Size, they say, is no guarantee of quality. Having trekked through the Picos De Europa, Spain’s first national park and a miniature masterpiece of dramatic jagged peaks shoehorned in between three mighty river gorges, ActivInstinct adventurer Peter Moss agrees.
The Picos are not the highest mountains in Europe, or in Spain for that matter. They rise to a shade under 10,000 ft. High enough, but not quite Everest. No range though is more breathtaking. Where else to encounter buzzards and golden eagles, wolves and ibex, whilst peering thousands of feet down into a deep, forbidding chasm that seems to go on forever? Just 20 km inland from Spain’s northern coast, these are astonishing peaks: tall and razor sharp. Starting from the sleepy village of Cain, our first day in the mountains took us through the Cares Gorge, the most celebrated route in the Picos. It didn’t disappoint: eight hours of trails and paths hugging the sheer drops that fall heaven knows how far to the river below, while ibex challenge all perceived gravitational wisdom by grazing at improbable angles between us and the basement of the gorge. The beauty of the landscape was breathtaking at every twist and turn as we edged our way with fully loaded backpacks towards the tiny and remarkably peaceful hamlet of Bulnes, which is little more than a tumbledown collection of barns, cowsheds, chicken runs, and the alberge where we holed up for the night.
Onwards & upwards
The next day was seriously tough. We climbed and climbed, with all meaningful views lost in a sea of clouds that appeared from nowhere and broke the promise made by the brilliant red sunrise. From our base at 2,000 feet we hauled ourselves up to 7,500 feet, high enough to burst through the cloud line some six hours later, into a world of blue skies, icy white snow fields, and a granite bracelet of the tallest peaks in the Picos, crowned by the massive, monolithic Torre Naranjo, a brute of a rock towering a further 2,000 feet above the Refugio Urriellu. Then we embarked on the roughest, toughest five hours of trekking on the trip. The sun was fearsome and the terrain more so; a particularly mean cocktail of scree, rocks and snow, some of it several feet deep, something you notice only once you’ve fallen through it. We dropped 1,000 feet, climbed 2,000 feet, dropped another one, climbed another two, until we were presented with a truly surreal sight; a tiny silver structure that, from a distance, looked for all the world like a lunar module. It was a refugio and it stood on top of the next mountain, beyond which lay a carpet of perfectly white fluffy clouds. Beneath the clouds it was night. Above we had a further hour of light by which to climb, every last minute of which we needed. We arrived in twilight, forty minutes short of midnight, enveloped by a stunning natural beauty.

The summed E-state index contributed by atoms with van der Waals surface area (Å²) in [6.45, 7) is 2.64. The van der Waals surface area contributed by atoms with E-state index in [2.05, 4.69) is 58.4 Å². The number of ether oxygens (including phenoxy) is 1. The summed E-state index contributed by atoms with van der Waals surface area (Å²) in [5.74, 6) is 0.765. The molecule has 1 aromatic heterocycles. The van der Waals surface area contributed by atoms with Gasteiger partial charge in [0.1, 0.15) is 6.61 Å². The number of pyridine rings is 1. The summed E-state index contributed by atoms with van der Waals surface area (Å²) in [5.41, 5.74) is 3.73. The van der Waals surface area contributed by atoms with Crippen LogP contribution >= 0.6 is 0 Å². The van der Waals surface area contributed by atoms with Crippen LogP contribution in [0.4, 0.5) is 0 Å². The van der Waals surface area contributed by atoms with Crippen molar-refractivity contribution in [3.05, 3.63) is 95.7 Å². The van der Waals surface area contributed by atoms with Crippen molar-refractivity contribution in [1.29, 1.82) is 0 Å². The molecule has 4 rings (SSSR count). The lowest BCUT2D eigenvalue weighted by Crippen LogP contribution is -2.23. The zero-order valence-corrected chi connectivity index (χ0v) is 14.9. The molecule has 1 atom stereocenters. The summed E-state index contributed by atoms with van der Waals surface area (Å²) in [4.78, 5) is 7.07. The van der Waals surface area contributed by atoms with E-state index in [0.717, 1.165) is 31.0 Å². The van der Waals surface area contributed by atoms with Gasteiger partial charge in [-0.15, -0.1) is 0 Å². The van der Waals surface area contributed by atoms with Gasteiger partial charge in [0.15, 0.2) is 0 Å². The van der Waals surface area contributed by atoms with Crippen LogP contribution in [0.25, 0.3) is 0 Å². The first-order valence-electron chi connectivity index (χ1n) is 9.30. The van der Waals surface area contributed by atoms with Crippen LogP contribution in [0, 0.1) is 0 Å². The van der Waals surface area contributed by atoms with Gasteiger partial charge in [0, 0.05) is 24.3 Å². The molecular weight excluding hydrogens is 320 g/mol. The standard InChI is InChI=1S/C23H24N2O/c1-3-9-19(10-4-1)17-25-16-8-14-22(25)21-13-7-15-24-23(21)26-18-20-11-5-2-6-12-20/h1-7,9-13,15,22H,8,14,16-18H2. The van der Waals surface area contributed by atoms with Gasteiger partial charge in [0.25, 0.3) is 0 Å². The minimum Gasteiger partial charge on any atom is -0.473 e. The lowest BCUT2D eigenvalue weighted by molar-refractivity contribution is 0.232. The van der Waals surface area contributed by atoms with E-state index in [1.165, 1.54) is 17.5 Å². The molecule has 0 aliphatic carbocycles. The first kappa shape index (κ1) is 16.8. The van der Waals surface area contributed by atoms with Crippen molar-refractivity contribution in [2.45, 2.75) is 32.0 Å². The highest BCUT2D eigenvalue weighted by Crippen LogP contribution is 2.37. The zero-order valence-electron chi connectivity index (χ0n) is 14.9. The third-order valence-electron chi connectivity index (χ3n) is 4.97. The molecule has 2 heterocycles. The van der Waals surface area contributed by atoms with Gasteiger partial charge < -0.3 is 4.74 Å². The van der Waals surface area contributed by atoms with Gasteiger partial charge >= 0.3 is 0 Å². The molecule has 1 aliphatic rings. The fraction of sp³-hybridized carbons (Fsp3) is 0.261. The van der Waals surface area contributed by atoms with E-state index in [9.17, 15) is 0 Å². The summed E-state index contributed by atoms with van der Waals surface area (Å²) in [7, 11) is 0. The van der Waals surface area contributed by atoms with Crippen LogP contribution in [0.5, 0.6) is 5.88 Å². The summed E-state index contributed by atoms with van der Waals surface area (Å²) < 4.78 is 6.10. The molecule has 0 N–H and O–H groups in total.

Room with a view
We slept the night in the little one-room dome, along with the manager, an intrepid lunatic who has given 20 years of his life to this extraordinary isolation, bereft of real ‘facilities’, but invariably with the company of similarly lunatic climbers. A three-tiered bunk and tiny stove is what he calls home. This night we numbered seven – three in the bunk, two on a fold-down table, me on the floor, and the seventh… well, actually
I don’t know. We awoke to see the whole of the Picos De Europa in one glorious 360-degree sweep, which confirmed this as the most wonderful, peculiar and downright compelling place I’ve ever holed up for the night. Refugio Veronica. Make a note of it next time you’re wandering across the Picos. The descent from Veronica was arduous. We dropped 8,000 feet down ravines, gorges and stick-thin gullies to ground level. The pattern was unyielding – peak, valley, peak, valley, and an air of supreme indifference is required to cope with the endless cuts and grazes you pick up from the jagged rocks that line your route. The terrain changes so suddenly in the Picos. Just when you think you’re
through the worst of it, the worst of it jumps up at you from around the corner and over the ridge. Even on the relatively benign final push around the side of the mountain we found ourselves hovering precariously on a path of loose scree that was at best two foot wide, yet offered the mother of all views in an immediately vertical direction. Taking on the Picos is a real challenge. It demands stamina and a bit of grit, but any hardship is eclipsed by the Picos’ unforgettable beauty.